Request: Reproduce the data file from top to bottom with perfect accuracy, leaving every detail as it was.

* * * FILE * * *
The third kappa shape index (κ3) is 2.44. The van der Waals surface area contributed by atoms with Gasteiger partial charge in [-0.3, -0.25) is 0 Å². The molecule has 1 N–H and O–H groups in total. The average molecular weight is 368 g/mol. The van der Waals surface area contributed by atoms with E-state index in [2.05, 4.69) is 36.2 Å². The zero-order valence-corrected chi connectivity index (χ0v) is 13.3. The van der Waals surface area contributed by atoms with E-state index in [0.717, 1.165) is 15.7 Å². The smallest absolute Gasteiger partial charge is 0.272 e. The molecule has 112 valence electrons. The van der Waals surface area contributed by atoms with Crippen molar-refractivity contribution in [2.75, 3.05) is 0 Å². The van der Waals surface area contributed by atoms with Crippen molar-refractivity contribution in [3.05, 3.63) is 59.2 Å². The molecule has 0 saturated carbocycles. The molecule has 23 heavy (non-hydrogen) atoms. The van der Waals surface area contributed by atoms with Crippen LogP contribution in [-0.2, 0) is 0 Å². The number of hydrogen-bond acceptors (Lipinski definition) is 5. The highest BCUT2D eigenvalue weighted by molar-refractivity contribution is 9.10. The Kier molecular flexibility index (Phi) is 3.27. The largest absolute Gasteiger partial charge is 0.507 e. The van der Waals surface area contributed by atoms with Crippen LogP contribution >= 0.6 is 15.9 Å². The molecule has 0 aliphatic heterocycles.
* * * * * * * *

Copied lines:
The third kappa shape index (κ3) is 2.44. The van der Waals surface area contributed by atoms with Gasteiger partial charge in [-0.3, -0.25) is 0 Å². The molecule has 1 N–H and O–H groups in total. The average molecular weight is 368 g/mol. The van der Waals surface area contributed by atoms with E-state index in [2.05, 4.69) is 36.2 Å². The zero-order valence-corrected chi connectivity index (χ0v) is 13.3. The van der Waals surface area contributed by atoms with E-state index in [0.717, 1.165) is 15.7 Å². The smallest absolute Gasteiger partial charge is 0.272 e. The molecule has 112 valence electrons. The van der Waals surface area contributed by atoms with Crippen molar-refractivity contribution in [2.75, 3.05) is 0 Å². The van der Waals surface area contributed by atoms with Crippen molar-refractivity contribution in [3.05, 3.63) is 59.2 Å². The molecule has 0 saturated carbocycles. The molecule has 23 heavy (non-hydrogen) atoms. The van der Waals surface area contributed by atoms with Crippen LogP contribution in [-0.2, 0) is 0 Å². The number of hydrogen-bond acceptors (Lipinski definition) is 5. The highest BCUT2D eigenvalue weighted by molar-refractivity contribution is 9.10. The Kier molecular flexibility index (Phi) is 3.27. The largest absolute Gasteiger partial charge is 0.507 e. The van der Waals surface area contributed by atoms with Crippen LogP contribution >= 0.6 is 15.9 Å². The molecule has 0 aliphatic heterocycles.